Based in Exeter in southwest England, Flybe employs about 2,000 people, carries around eight million passengers annually and flies to 170 destinations around Europe
London (AFP) - The UK government and Britain’s troubled Flybe airlines have reached an agreement to keep the budget carrier operating, Business Secretary Andrea Leadsom said Tuesday.
“Delighted that we have reached agreement with Flybe’s shareholders to keep the company operating, ensuring that UK regions remain connected,” Leadsom said on Twitter.
“This will be welcome news for Flybe’s staff, customers and creditors and we will continue the hard work to ensure a sustainable future.”
Leadsom provided no details of the deal.
Based in Exeter in southwest England, Flybe employs about 2,000 people and is owned by a consortium led by Virgin Atlantic.
It carries around eight million passengers annually and flies to 170 destinations around Europe from its British hubs.
The loss-making carrier was a year ago bought by the Connect Airways consortium, which also includes infrastructure specialist Stobart and investment firm Cyrus.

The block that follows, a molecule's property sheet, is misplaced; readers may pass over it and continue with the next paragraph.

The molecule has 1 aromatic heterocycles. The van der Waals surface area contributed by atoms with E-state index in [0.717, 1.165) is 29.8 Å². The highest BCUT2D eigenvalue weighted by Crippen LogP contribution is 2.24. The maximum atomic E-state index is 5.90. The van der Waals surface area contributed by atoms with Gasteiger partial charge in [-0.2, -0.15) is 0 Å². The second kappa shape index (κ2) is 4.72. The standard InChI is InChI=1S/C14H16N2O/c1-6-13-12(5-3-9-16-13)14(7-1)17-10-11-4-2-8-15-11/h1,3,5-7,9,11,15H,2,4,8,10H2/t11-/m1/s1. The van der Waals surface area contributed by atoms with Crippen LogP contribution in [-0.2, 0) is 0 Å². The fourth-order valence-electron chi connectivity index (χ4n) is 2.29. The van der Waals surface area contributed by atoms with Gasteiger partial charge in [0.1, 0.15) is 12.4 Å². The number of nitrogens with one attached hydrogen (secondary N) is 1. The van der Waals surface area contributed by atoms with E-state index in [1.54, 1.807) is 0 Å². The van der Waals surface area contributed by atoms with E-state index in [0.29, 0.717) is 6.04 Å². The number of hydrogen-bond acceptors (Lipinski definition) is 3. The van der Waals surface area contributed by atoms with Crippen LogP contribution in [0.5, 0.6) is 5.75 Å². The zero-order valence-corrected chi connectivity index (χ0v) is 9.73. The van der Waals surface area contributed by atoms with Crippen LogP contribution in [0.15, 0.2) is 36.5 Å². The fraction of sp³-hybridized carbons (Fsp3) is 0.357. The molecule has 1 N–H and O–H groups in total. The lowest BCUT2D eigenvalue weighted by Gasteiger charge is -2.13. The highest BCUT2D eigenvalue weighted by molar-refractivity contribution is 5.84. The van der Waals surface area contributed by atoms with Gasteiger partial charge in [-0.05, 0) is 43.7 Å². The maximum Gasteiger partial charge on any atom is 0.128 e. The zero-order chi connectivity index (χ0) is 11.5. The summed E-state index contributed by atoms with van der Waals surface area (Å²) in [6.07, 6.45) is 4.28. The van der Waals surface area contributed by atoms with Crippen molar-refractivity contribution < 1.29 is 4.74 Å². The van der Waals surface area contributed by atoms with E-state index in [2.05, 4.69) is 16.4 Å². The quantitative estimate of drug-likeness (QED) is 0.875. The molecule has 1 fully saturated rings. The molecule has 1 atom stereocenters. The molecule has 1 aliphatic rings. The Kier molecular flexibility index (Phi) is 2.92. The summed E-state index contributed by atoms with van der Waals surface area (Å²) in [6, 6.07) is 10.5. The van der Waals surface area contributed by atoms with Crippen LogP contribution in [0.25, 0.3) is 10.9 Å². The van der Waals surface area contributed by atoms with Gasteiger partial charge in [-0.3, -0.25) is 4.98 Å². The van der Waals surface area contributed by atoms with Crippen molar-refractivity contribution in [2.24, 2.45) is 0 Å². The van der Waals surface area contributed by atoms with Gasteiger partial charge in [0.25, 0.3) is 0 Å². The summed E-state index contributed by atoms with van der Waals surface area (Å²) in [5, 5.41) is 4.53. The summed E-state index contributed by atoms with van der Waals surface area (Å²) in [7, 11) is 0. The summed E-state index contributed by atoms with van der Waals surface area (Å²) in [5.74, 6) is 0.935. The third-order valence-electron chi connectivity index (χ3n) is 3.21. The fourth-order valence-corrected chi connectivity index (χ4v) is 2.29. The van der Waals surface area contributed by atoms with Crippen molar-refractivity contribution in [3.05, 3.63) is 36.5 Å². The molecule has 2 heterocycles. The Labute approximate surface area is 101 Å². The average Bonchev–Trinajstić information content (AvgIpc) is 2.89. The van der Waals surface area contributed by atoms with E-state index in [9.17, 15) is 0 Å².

However, Flybe has since failed to recover in the face of weak consumer demand, fierce competition and a slowdown in Britain’s economy as it faces Brexit.
Smaller airlines are also more exposed to volatile fuel costs and a struggling pound than their larger rivals.
Flybe was in danger of becoming the second British airline to do halt operations in the last four months, after the demise of holiday giant Thomas Cook in September.
Last February, British regional airline flybmi also went bankrupt, blaming high costs and Brexit turmoil.
Flybe is the main carrier operating in several smaller British cities, including Exeter and Southampton in the southwest and south.
Lawmaker Stephen Farry, who serves a constituency in Northern Ireland, said he feared that if Flybe disappears it would hit connectivity between the province and Britain and he would be taking the matter up with the UK’s Department for Business.